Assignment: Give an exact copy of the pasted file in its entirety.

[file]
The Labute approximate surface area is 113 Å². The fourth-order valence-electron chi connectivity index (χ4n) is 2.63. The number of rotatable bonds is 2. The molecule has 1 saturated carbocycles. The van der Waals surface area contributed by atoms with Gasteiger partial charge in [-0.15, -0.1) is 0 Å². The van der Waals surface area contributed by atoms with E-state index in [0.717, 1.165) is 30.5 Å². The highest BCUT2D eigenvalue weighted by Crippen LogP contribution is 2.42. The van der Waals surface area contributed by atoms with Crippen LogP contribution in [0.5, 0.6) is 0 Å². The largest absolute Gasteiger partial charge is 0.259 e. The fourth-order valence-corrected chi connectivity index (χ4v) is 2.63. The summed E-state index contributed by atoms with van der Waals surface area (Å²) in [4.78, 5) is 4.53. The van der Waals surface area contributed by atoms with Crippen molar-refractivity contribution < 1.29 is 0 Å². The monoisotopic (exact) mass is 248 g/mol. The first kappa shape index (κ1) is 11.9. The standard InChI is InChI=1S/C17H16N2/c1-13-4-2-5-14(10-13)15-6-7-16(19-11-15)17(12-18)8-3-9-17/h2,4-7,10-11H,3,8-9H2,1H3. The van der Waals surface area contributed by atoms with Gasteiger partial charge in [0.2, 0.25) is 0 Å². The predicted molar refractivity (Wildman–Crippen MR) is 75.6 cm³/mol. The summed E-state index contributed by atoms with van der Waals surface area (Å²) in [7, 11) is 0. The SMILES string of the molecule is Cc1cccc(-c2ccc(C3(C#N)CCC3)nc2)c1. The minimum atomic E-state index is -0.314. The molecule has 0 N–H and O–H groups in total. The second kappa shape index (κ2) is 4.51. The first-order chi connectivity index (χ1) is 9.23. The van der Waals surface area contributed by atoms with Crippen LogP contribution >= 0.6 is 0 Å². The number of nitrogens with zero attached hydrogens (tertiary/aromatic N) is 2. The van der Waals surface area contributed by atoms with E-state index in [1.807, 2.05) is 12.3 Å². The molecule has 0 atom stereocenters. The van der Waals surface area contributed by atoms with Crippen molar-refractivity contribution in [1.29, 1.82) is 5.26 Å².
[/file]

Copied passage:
The Labute approximate surface area is 113 Å². The fourth-order valence-electron chi connectivity index (χ4n) is 2.63. The number of rotatable bonds is 2. The molecule has 1 saturated carbocycles. The van der Waals surface area contributed by atoms with Gasteiger partial charge in [-0.15, -0.1) is 0 Å². The van der Waals surface area contributed by atoms with E-state index in [0.717, 1.165) is 30.5 Å². The highest BCUT2D eigenvalue weighted by Crippen LogP contribution is 2.42. The van der Waals surface area contributed by atoms with Crippen LogP contribution in [0.5, 0.6) is 0 Å². The largest absolute Gasteiger partial charge is 0.259 e. The fourth-order valence-corrected chi connectivity index (χ4v) is 2.63. The summed E-state index contributed by atoms with van der Waals surface area (Å²) in [4.78, 5) is 4.53. The van der Waals surface area contributed by atoms with Crippen molar-refractivity contribution < 1.29 is 0 Å². The monoisotopic (exact) mass is 248 g/mol. The first kappa shape index (κ1) is 11.9. The standard InChI is InChI=1S/C17H16N2/c1-13-4-2-5-14(10-13)15-6-7-16(19-11-15)17(12-18)8-3-9-17/h2,4-7,10-11H,3,8-9H2,1H3. The van der Waals surface area contributed by atoms with Gasteiger partial charge in [0.2, 0.25) is 0 Å². The predicted molar refractivity (Wildman–Crippen MR) is 75.6 cm³/mol. The summed E-state index contributed by atoms with van der Waals surface area (Å²) in [7, 11) is 0. The SMILES string of the molecule is Cc1cccc(-c2ccc(C3(C#N)CCC3)nc2)c1. The minimum atomic E-state index is -0.314. The molecule has 0 N–H and O–H groups in total. The second kappa shape index (κ2) is 4.51. The first-order chi connectivity index (χ1) is 9.23. The van der Waals surface area contributed by atoms with Crippen LogP contribution >= 0.6 is 0 Å². The number of nitrogens with zero attached hydrogens (tertiary/aromatic N) is 2. The van der Waals surface area contributed by atoms with E-state index in [1.807, 2.05) is 12.3 Å². The molecule has 0 atom stereocenters. The van der Waals surface area contributed by atoms with Crippen molar-refractivity contribution in [1.29, 1.82) is 5.26 Å².